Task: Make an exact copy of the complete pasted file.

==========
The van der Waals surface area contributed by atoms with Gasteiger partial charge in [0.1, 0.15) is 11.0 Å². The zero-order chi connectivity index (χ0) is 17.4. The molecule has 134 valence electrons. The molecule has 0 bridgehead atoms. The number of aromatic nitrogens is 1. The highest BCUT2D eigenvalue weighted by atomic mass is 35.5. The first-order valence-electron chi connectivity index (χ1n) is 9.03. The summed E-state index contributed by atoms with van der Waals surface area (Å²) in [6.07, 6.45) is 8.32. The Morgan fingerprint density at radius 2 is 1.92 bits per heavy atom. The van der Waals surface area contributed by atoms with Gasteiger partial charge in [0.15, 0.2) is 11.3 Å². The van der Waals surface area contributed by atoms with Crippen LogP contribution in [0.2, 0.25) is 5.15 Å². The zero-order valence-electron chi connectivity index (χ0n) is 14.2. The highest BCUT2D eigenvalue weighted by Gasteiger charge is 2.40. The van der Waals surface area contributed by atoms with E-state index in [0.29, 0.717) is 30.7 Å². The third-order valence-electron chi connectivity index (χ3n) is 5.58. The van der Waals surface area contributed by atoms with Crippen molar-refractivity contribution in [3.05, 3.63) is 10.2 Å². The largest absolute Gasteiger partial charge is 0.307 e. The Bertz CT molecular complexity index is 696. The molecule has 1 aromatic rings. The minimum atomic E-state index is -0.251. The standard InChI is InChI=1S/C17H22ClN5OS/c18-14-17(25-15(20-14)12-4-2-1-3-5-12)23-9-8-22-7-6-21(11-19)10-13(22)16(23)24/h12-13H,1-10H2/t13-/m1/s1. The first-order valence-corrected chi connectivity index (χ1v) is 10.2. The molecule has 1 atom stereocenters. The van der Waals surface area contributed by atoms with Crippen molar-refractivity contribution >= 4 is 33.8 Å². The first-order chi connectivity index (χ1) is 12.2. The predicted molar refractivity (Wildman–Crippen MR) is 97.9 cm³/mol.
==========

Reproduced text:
The van der Waals surface area contributed by atoms with Gasteiger partial charge in [0.1, 0.15) is 11.0 Å². The zero-order chi connectivity index (χ0) is 17.4. The molecule has 134 valence electrons. The molecule has 0 bridgehead atoms. The number of aromatic nitrogens is 1. The highest BCUT2D eigenvalue weighted by atomic mass is 35.5. The first-order valence-electron chi connectivity index (χ1n) is 9.03. The summed E-state index contributed by atoms with van der Waals surface area (Å²) in [6.07, 6.45) is 8.32. The Morgan fingerprint density at radius 2 is 1.92 bits per heavy atom. The van der Waals surface area contributed by atoms with Gasteiger partial charge in [0.15, 0.2) is 11.3 Å². The van der Waals surface area contributed by atoms with Crippen LogP contribution in [0.2, 0.25) is 5.15 Å². The zero-order valence-electron chi connectivity index (χ0n) is 14.2. The highest BCUT2D eigenvalue weighted by Gasteiger charge is 2.40. The van der Waals surface area contributed by atoms with E-state index in [0.29, 0.717) is 30.7 Å². The third-order valence-electron chi connectivity index (χ3n) is 5.58. The van der Waals surface area contributed by atoms with Crippen molar-refractivity contribution in [3.05, 3.63) is 10.2 Å². The largest absolute Gasteiger partial charge is 0.307 e. The Bertz CT molecular complexity index is 696. The molecule has 1 aromatic rings. The minimum atomic E-state index is -0.251. The standard InChI is InChI=1S/C17H22ClN5OS/c18-14-17(25-15(20-14)12-4-2-1-3-5-12)23-9-8-22-7-6-21(11-19)10-13(22)16(23)24/h12-13H,1-10H2/t13-/m1/s1. The first-order valence-corrected chi connectivity index (χ1v) is 10.2. The molecule has 1 atom stereocenters. The van der Waals surface area contributed by atoms with Crippen molar-refractivity contribution >= 4 is 33.8 Å². The first-order chi connectivity index (χ1) is 12.2. The predicted molar refractivity (Wildman–Crippen MR) is 97.9 cm³/mol.